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Competing in the Olympics means ‘everything’ to Danielle Kang

Danielle Kang always dreamed of being in the Olympics. But as a youngster growing up in Southern California, she thought taekwondo was her path to Olympic glory.

A second-degree blackbelt who loved the one-on-one competition in martial arts, Kang’s athletic career took a turn when she picked up a golf club at the age of 12. She skyrocketed to success in the game and quickly found herself among the best golfers in the world.

Now at the age of 28, the Las Vegas resident is an Olympian. Kang will tee it up in Tokyo in the coming days in her lifelong quest for an Olympic medal.

“I can’t speak for what the Olympics means for a lot of people, but for me it’s everything,” she said in June after her spot on the team became official.

The Olympic competition means so much to her that she’s taking this week off to rest and practice for Tokyo, bypassing a major championship on the LPGA Tour.

“I didn’t make the decision lightly,” Kang said about skipping the Evian Championship. But with the tournament in France, the Olympics in Japan, the Women’s British Open and the Solheim Cup all coming up in the next six weeks, something had to give.

“It just got a bit too chaotic,” she said of her schedule. “The best thing for me to do was skip the week, and it happened to be Evian.”

Focused on Olympics

Making the Olympics a priority isn’t a surprise to Butch Harmon, Kang’s coach of about three years.

“The Olympics is a huge thing for her,” Harmon said. Even though events will be contested in empty stadiums and arenas, and special moments like the opening and closing ceremonies will be muted, “it’s still the Olympics.”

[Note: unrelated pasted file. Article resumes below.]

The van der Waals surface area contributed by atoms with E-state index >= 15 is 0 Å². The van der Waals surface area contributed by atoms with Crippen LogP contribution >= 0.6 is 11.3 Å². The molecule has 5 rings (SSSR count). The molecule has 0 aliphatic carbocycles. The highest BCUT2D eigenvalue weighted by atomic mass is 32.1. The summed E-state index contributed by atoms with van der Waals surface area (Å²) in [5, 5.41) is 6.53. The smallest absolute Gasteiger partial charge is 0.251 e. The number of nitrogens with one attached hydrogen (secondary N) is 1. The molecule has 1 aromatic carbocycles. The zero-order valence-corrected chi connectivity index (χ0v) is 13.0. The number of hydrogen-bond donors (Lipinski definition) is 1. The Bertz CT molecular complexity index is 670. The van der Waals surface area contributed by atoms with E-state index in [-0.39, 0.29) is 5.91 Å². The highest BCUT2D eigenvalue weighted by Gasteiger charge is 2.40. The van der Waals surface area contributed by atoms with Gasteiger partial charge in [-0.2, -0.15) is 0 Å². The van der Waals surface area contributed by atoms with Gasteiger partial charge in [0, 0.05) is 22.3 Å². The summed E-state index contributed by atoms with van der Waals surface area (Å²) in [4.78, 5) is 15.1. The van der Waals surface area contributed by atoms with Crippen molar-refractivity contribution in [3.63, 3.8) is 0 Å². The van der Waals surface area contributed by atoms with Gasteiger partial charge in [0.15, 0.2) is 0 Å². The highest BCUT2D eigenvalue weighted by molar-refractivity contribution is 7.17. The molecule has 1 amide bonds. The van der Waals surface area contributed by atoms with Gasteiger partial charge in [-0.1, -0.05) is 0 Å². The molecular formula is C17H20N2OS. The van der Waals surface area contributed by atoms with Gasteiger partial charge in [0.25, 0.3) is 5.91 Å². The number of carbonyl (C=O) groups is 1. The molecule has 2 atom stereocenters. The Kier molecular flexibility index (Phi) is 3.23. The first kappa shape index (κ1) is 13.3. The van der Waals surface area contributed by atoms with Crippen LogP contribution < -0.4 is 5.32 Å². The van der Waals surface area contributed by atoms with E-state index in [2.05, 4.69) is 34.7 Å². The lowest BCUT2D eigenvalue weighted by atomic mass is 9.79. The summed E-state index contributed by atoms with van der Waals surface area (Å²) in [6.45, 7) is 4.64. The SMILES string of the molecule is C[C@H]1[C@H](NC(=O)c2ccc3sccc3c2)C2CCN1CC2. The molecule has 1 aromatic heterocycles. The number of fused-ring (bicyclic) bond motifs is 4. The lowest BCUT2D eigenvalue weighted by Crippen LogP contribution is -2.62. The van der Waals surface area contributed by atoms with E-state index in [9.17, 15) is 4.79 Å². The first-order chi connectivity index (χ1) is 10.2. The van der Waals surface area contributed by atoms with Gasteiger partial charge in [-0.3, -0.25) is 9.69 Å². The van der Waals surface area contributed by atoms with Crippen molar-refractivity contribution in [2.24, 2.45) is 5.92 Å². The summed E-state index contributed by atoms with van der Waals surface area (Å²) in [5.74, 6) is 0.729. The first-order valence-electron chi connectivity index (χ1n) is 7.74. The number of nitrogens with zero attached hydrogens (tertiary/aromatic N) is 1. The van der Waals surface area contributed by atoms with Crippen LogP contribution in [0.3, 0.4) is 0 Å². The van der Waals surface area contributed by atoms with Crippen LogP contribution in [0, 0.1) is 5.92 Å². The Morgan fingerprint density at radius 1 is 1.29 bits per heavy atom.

Harmon expects his star pupil to play well in Tokyo. “She’s more than ready,” he said.

If anyone should know, it would be Harmon. He took on Kang as a client when she was at one of the lowest points of her golf career.

Kang had won for the first time on the LPGA Tour at the 2017 KPMG Women’s PGA Championship. But things went into a tailspin shortly after that as she missed seven of nine cuts in the summer of 2018. With a month off until her next tournament, Kang took a suggestion from Dustin Johnson and turned to Harmon, the legendary Las Vegas-based teacher.

When they first met, Kang had all the talent in the world but was dealing with a lack of confidence and anxiety, Harmon recalled.

“Danielle is an incredible competitor and is really hard on herself,” Harmon said. “We not only had to work on her game, but I had to get inside her head.”

The pairing paid off immediately. In her next start, she tied for third at the Hana Bank Championship, then won the following week in Shanghai.

“She got her confidence back,” Harmon said. “That was the key.”

A stellar amateur career

Confidence had never been an issue before for Kang, who had a brief but incredible amateur career.

She admits to getting a little jealous after watching her brother Alex find success as a junior golfer. So she put aside taekwondo and picked up a golf club just before turning 13. Less than two years later, at the age of 14, she qualified for the U.S. Women’s Open in 2007.

She dominated the Southern California amateur golf scene. At 17, she won the U.S. Women’s Amateur, beating Olympic teammate Jessica Korda in the final. She repeated the following year, dominating the final against Moriya Jutanugarn, who will be playing for Thailand in the Olympics.